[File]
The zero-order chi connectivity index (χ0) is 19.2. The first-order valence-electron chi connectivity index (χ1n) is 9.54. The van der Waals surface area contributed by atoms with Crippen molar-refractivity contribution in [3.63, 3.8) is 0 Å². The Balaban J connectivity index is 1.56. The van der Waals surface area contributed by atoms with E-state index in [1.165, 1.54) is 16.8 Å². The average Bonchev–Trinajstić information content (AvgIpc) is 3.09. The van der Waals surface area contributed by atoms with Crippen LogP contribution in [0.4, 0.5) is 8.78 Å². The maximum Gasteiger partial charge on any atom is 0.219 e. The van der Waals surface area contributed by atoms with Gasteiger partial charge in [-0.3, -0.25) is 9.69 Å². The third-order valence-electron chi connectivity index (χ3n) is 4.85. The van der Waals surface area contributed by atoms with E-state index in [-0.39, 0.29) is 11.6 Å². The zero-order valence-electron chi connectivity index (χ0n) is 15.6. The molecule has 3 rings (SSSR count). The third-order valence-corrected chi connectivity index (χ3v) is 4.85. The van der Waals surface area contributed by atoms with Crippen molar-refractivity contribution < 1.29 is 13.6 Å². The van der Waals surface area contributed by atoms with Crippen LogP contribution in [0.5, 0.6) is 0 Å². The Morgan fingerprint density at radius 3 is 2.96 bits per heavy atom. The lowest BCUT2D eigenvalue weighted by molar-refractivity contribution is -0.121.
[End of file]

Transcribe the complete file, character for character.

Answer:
The zero-order chi connectivity index (χ0) is 19.2. The first-order valence-electron chi connectivity index (χ1n) is 9.54. The van der Waals surface area contributed by atoms with Crippen molar-refractivity contribution in [3.63, 3.8) is 0 Å². The Balaban J connectivity index is 1.56. The van der Waals surface area contributed by atoms with E-state index in [1.165, 1.54) is 16.8 Å². The average Bonchev–Trinajstić information content (AvgIpc) is 3.09. The van der Waals surface area contributed by atoms with Crippen LogP contribution in [0.4, 0.5) is 8.78 Å². The maximum Gasteiger partial charge on any atom is 0.219 e. The van der Waals surface area contributed by atoms with Gasteiger partial charge in [-0.3, -0.25) is 9.69 Å². The third-order valence-electron chi connectivity index (χ3n) is 4.85. The van der Waals surface area contributed by atoms with E-state index in [-0.39, 0.29) is 11.6 Å². The zero-order valence-electron chi connectivity index (χ0n) is 15.6. The molecule has 3 rings (SSSR count). The third-order valence-corrected chi connectivity index (χ3v) is 4.85. The van der Waals surface area contributed by atoms with Crippen molar-refractivity contribution < 1.29 is 13.6 Å². The van der Waals surface area contributed by atoms with Crippen LogP contribution in [0.5, 0.6) is 0 Å². The Morgan fingerprint density at radius 3 is 2.96 bits per heavy atom. The lowest BCUT2D eigenvalue weighted by molar-refractivity contribution is -0.121.